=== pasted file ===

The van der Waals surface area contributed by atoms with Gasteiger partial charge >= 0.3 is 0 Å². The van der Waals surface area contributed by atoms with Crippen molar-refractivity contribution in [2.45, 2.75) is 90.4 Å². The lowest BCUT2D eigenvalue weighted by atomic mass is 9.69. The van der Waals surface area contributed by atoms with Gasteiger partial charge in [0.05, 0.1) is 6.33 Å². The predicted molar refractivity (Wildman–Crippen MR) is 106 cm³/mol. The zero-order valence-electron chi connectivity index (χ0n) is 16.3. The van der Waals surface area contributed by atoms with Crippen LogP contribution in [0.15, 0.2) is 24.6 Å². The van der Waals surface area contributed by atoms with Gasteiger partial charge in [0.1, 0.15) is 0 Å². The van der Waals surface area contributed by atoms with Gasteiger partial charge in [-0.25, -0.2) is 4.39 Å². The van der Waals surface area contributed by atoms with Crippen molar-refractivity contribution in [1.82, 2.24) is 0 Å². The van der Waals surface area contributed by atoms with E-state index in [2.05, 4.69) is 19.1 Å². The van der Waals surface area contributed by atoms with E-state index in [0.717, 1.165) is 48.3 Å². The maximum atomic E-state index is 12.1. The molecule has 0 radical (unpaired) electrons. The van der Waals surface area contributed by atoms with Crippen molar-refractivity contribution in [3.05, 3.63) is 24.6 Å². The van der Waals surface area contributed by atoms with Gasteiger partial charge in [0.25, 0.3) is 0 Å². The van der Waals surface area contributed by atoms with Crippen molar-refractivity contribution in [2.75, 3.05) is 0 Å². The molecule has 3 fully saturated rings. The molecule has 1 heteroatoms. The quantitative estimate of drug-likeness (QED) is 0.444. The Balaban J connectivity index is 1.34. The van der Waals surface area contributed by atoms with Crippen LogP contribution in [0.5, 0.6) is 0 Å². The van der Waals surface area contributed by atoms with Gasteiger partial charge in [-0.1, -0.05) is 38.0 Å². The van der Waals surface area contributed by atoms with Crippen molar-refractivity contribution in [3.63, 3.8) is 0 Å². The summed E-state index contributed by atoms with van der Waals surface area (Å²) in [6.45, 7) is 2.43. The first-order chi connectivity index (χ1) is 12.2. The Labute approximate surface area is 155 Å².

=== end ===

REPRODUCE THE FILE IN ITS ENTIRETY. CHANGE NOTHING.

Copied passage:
The van der Waals surface area contributed by atoms with Gasteiger partial charge >= 0.3 is 0 Å². The van der Waals surface area contributed by atoms with Crippen molar-refractivity contribution in [2.45, 2.75) is 90.4 Å². The lowest BCUT2D eigenvalue weighted by atomic mass is 9.69. The van der Waals surface area contributed by atoms with Gasteiger partial charge in [0.05, 0.1) is 6.33 Å². The predicted molar refractivity (Wildman–Crippen MR) is 106 cm³/mol. The zero-order valence-electron chi connectivity index (χ0n) is 16.3. The van der Waals surface area contributed by atoms with Crippen LogP contribution in [0.15, 0.2) is 24.6 Å². The van der Waals surface area contributed by atoms with Gasteiger partial charge in [0.1, 0.15) is 0 Å². The van der Waals surface area contributed by atoms with Gasteiger partial charge in [-0.25, -0.2) is 4.39 Å². The van der Waals surface area contributed by atoms with Crippen molar-refractivity contribution in [1.82, 2.24) is 0 Å². The van der Waals surface area contributed by atoms with E-state index in [2.05, 4.69) is 19.1 Å². The van der Waals surface area contributed by atoms with E-state index in [0.717, 1.165) is 48.3 Å². The maximum atomic E-state index is 12.1. The molecule has 0 radical (unpaired) electrons. The van der Waals surface area contributed by atoms with Crippen molar-refractivity contribution in [3.05, 3.63) is 24.6 Å². The van der Waals surface area contributed by atoms with Gasteiger partial charge in [0.25, 0.3) is 0 Å². The van der Waals surface area contributed by atoms with Crippen molar-refractivity contribution in [2.75, 3.05) is 0 Å². The molecule has 3 fully saturated rings. The molecule has 1 heteroatoms. The quantitative estimate of drug-likeness (QED) is 0.444. The Balaban J connectivity index is 1.34. The van der Waals surface area contributed by atoms with Crippen LogP contribution in [0.5, 0.6) is 0 Å². The van der Waals surface area contributed by atoms with Gasteiger partial charge in [-0.1, -0.05) is 38.0 Å². The van der Waals surface area contributed by atoms with Crippen molar-refractivity contribution in [3.63, 3.8) is 0 Å². The summed E-state index contributed by atoms with van der Waals surface area (Å²) in [6.45, 7) is 2.43. The first-order chi connectivity index (χ1) is 12.2. The Labute approximate surface area is 155 Å².